Alliance Report – May 2, 2024

May 2, 2024

Issue 24/06

The leading voice for nonprofits on postal issues for over 44 years.

Copyright 2024 Alliance of Nonprofit Mailers—All rights reserved.

A 501 (c)(4) nonprofit organization established by nonprofits for nonprofits.


DeJoy is taking the heat for trying to perform a miracle, and he wants everyone to have faith in him!

Postmaster General Louis DeJoy is trying to perform a miracle. He is endeavoring to make the United States Postal Service work within a possibly unworkable legislative, labor relations, and regulatory framework.

DeJoy is taking the legislation created in 1970 and enhanced in 2006 to run the USPS as a self-funded businesslike organization to its logical conclusion. And it’s not a pretty sight.

Never before has a PMG been so determined to make the postal model work in the face of overwhelming headwinds. He is confident that he knows how to do it and that he is uniquely qualified to lead USPS out of the mess it’s in.


 The barriers to making this model work are many and formidable:

1.Mail volume has dropped from a high of 213 billion in FY 2006 to 116 billion in FY 2023, including packages. That’s a decline of 97 billion pieces or 46% in 17 years. First-Class Mail volume peaked earlier in FY 2001 at 104 billion and was down to 46 billion in FY 2023, a drop of 58 billion or 56%. FCM is the most profitable USPS product and the one on and for which the current network was built.

2. USPS is required by law to perform all sorts of very important public services that no competitive business would attempt or be able to afford and sustain.

-These include delivering to almost all delivery points in the USA. There were 166.6 million delivery points in FY 2023, versus 146.2 million in FY 2006 when volume peaked.

-The Postal Service must by law deliver to virtually every address six days a week, even though many Americans do not want or need such service. If they had to pay directly for it many surely would decline.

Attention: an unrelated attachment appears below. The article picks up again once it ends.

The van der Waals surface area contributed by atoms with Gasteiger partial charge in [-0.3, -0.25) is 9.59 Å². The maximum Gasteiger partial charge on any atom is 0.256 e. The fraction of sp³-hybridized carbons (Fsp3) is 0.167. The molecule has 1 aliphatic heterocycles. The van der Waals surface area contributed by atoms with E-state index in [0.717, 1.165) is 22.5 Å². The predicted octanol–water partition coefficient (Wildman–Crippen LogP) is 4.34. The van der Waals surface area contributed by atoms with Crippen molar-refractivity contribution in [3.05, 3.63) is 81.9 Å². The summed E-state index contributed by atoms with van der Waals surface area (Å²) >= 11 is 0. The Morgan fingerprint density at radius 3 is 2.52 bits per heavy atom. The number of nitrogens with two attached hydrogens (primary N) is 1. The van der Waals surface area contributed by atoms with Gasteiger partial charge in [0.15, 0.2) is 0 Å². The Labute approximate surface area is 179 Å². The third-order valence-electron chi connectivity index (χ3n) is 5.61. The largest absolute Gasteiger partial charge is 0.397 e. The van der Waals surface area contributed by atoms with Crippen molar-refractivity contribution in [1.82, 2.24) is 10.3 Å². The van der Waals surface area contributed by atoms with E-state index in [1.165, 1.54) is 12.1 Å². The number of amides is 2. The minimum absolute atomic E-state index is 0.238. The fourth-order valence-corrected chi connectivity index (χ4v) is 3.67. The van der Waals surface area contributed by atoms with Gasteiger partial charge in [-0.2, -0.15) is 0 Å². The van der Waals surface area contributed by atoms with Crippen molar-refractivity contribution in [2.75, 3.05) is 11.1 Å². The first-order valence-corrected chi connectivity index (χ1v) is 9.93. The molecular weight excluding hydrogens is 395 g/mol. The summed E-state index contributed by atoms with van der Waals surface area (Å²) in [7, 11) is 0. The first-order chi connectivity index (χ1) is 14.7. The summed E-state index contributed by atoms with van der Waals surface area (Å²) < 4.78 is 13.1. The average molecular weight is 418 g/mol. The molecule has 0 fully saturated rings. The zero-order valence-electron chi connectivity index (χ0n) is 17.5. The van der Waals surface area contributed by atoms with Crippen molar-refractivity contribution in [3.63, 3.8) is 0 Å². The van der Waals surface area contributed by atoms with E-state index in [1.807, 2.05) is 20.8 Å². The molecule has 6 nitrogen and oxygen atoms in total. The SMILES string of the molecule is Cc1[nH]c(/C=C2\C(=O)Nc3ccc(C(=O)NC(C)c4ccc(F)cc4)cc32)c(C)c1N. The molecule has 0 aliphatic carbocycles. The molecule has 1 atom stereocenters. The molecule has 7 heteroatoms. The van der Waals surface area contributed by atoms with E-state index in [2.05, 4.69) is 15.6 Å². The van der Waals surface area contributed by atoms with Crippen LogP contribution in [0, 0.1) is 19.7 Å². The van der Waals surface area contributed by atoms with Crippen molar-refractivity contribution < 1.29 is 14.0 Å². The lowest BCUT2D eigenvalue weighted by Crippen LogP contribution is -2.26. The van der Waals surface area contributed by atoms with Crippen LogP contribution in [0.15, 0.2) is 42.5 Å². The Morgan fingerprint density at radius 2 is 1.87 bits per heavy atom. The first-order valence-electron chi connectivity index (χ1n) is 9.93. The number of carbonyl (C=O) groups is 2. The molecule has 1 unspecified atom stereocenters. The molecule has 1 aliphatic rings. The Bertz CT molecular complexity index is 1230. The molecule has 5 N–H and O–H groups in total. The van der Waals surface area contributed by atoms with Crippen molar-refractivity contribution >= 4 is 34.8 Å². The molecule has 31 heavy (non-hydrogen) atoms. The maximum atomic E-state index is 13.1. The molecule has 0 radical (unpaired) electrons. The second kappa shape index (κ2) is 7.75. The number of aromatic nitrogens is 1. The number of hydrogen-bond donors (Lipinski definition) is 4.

-USPS must also operate about 30,000 post offices, even though about 42% do not cover their costs.

-USPS must offer preferred pricing to certain categories of mailing customers, including nonprofits, according to formulae mandated by Congress.

3. About 70% of USPS costs are labor and most employees are members of powerful public unions. Postal union career employees have guaranteed employment, excellent pay, automatic inflation escalators, automatic raises, a combination of defined-benefit and defined-contribution pensions, no-layoff clauses, top-notch health insurance guaranteed for life, and unions that are very active in filing grievances. With no right to strike, if unions and management cannot negotiate a contract, it is decided by a panel of arbitrators that issues binding orders that usually split the difference. Under the current USPS leadership, many temporary employees have been converted to full-fledged career workers despite the decline in volumes.

4. Politicians who normally have no interest in or knowledge of USPS issues will jump in when their constituents, whether employees or customers have a problem with the Postal Service. These same politicians seem unwilling to take on the real long-term issues that must be addressed to have a functioning public postal system. This was very clearly demonstrated in the April 16 Senate hearing.


Current Efforts

The Postal Service is currently emphasizing three main initiatives to try to rescue the agency:

1. Remake the processing and distribution network to be a more modern, efficient, and better workplace. In the process, the goal is to create more of an integrated network that processes both packages and mail. An underlying goal is to emphasize packages more than mail. The USPS is starting to open the first few of what will eventually be about 60 Regional Processing and Distribution Centers. Mail that previously was processed for final delivery at local post offices will be handled centrally at RPDCs. Carriers will have to drive much farther to their routes, necessitating more routes with less time to deliver mail.

2. Raise rates on Market Dominant Mail using all the extra rate authority the PRC gave USPS shortly before DeJoy was appointed. The extra authority has been exacerbated by 40-year highs in inflation and the unilateral decision by USPS to raise rates twice a year. The rate increases have been enhanced by prior year declines in mail volume that give USPS more authority the following year. The idea seems to be to grab as much cash as possible as quickly as possible to finance the $40 billion overhaul of the postal network.